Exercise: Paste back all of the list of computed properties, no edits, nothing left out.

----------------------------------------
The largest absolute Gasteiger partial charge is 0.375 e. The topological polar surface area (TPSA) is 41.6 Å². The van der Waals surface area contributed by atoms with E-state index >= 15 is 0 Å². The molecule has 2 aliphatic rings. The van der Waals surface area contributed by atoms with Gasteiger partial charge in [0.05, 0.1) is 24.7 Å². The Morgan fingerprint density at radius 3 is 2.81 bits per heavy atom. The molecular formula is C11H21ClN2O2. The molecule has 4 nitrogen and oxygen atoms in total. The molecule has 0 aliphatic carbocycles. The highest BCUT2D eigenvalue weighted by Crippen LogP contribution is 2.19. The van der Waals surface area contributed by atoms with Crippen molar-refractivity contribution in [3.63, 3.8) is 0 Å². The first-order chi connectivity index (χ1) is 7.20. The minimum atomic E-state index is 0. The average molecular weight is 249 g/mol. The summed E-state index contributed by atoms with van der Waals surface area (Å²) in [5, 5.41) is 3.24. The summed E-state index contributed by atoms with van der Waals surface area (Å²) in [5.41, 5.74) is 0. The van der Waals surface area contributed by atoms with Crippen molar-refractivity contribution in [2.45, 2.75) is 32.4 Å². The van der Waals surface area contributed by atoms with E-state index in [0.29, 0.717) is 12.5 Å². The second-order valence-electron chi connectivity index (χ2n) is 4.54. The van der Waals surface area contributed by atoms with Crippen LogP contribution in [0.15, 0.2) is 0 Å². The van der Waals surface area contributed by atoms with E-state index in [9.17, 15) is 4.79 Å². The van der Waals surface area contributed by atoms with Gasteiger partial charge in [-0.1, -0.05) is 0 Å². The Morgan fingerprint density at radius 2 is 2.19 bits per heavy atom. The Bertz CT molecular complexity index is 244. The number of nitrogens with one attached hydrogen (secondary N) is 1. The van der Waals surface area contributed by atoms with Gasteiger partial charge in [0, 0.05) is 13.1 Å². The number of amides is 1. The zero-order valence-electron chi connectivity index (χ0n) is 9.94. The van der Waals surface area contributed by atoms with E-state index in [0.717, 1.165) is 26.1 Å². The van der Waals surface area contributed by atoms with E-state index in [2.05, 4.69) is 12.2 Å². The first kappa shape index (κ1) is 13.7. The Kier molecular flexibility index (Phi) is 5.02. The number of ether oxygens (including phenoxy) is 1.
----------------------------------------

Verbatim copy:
The largest absolute Gasteiger partial charge is 0.375 e. The topological polar surface area (TPSA) is 41.6 Å². The van der Waals surface area contributed by atoms with E-state index >= 15 is 0 Å². The molecule has 2 aliphatic rings. The van der Waals surface area contributed by atoms with Gasteiger partial charge in [0.05, 0.1) is 24.7 Å². The Morgan fingerprint density at radius 3 is 2.81 bits per heavy atom. The molecular formula is C11H21ClN2O2. The molecule has 4 nitrogen and oxygen atoms in total. The molecule has 0 aliphatic carbocycles. The highest BCUT2D eigenvalue weighted by Crippen LogP contribution is 2.19. The van der Waals surface area contributed by atoms with Crippen molar-refractivity contribution in [3.63, 3.8) is 0 Å². The first-order chi connectivity index (χ1) is 7.20. The minimum atomic E-state index is 0. The average molecular weight is 249 g/mol. The summed E-state index contributed by atoms with van der Waals surface area (Å²) in [5, 5.41) is 3.24. The summed E-state index contributed by atoms with van der Waals surface area (Å²) in [5.41, 5.74) is 0. The van der Waals surface area contributed by atoms with Crippen molar-refractivity contribution in [2.45, 2.75) is 32.4 Å². The van der Waals surface area contributed by atoms with E-state index in [0.29, 0.717) is 12.5 Å². The second-order valence-electron chi connectivity index (χ2n) is 4.54. The van der Waals surface area contributed by atoms with Crippen LogP contribution in [0.15, 0.2) is 0 Å². The van der Waals surface area contributed by atoms with E-state index in [9.17, 15) is 4.79 Å². The van der Waals surface area contributed by atoms with Gasteiger partial charge in [-0.1, -0.05) is 0 Å². The Morgan fingerprint density at radius 2 is 2.19 bits per heavy atom. The Bertz CT molecular complexity index is 244. The number of nitrogens with one attached hydrogen (secondary N) is 1. The van der Waals surface area contributed by atoms with Gasteiger partial charge in [0, 0.05) is 13.1 Å². The number of amides is 1. The zero-order valence-electron chi connectivity index (χ0n) is 9.94. The van der Waals surface area contributed by atoms with E-state index in [0.717, 1.165) is 26.1 Å². The van der Waals surface area contributed by atoms with E-state index in [2.05, 4.69) is 12.2 Å². The first kappa shape index (κ1) is 13.7. The Kier molecular flexibility index (Phi) is 5.02. The number of ether oxygens (including phenoxy) is 1.